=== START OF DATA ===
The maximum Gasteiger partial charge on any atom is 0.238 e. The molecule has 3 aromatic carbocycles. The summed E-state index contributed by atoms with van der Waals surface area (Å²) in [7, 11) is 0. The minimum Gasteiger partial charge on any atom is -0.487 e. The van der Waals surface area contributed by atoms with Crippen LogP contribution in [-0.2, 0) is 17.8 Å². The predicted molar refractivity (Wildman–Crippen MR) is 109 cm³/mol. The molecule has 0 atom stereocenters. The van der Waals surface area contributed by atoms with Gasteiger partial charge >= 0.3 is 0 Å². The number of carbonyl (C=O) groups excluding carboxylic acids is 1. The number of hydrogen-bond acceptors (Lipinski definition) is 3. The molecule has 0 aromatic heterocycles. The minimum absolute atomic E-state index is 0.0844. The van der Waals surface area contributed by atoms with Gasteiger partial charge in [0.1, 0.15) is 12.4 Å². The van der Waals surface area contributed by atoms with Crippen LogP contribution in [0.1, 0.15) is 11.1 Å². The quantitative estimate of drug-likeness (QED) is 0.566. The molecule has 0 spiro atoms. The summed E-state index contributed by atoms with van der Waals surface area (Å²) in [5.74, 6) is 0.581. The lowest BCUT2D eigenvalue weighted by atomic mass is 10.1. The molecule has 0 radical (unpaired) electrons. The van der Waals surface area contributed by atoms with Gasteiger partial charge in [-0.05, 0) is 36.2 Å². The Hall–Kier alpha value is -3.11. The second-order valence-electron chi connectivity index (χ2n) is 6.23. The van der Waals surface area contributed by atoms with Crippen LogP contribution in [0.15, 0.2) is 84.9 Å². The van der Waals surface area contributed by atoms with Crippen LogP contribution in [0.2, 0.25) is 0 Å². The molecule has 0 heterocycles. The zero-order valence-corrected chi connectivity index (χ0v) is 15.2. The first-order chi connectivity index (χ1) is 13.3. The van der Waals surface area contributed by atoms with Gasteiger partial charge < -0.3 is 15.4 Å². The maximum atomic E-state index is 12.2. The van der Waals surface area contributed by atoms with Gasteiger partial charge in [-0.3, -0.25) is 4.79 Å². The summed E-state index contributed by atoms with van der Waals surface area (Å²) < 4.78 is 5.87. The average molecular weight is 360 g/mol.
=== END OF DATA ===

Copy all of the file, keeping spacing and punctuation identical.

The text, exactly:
The maximum Gasteiger partial charge on any atom is 0.238 e. The molecule has 3 aromatic carbocycles. The summed E-state index contributed by atoms with van der Waals surface area (Å²) in [7, 11) is 0. The minimum Gasteiger partial charge on any atom is -0.487 e. The van der Waals surface area contributed by atoms with Crippen LogP contribution in [-0.2, 0) is 17.8 Å². The predicted molar refractivity (Wildman–Crippen MR) is 109 cm³/mol. The molecule has 0 atom stereocenters. The van der Waals surface area contributed by atoms with Gasteiger partial charge >= 0.3 is 0 Å². The number of carbonyl (C=O) groups excluding carboxylic acids is 1. The number of hydrogen-bond acceptors (Lipinski definition) is 3. The molecule has 0 aromatic heterocycles. The minimum absolute atomic E-state index is 0.0844. The van der Waals surface area contributed by atoms with Gasteiger partial charge in [0.1, 0.15) is 12.4 Å². The van der Waals surface area contributed by atoms with Crippen LogP contribution in [0.1, 0.15) is 11.1 Å². The quantitative estimate of drug-likeness (QED) is 0.566. The molecule has 0 spiro atoms. The summed E-state index contributed by atoms with van der Waals surface area (Å²) in [5.74, 6) is 0.581. The lowest BCUT2D eigenvalue weighted by atomic mass is 10.1. The molecule has 0 radical (unpaired) electrons. The van der Waals surface area contributed by atoms with Gasteiger partial charge in [-0.05, 0) is 36.2 Å². The Hall–Kier alpha value is -3.11. The second-order valence-electron chi connectivity index (χ2n) is 6.23. The van der Waals surface area contributed by atoms with Crippen LogP contribution in [0.15, 0.2) is 84.9 Å². The van der Waals surface area contributed by atoms with Crippen LogP contribution in [0.2, 0.25) is 0 Å². The molecule has 0 heterocycles. The zero-order valence-corrected chi connectivity index (χ0v) is 15.2. The first-order chi connectivity index (χ1) is 13.3. The van der Waals surface area contributed by atoms with Gasteiger partial charge < -0.3 is 15.4 Å². The maximum atomic E-state index is 12.2. The van der Waals surface area contributed by atoms with Gasteiger partial charge in [-0.3, -0.25) is 4.79 Å². The summed E-state index contributed by atoms with van der Waals surface area (Å²) < 4.78 is 5.87. The average molecular weight is 360 g/mol.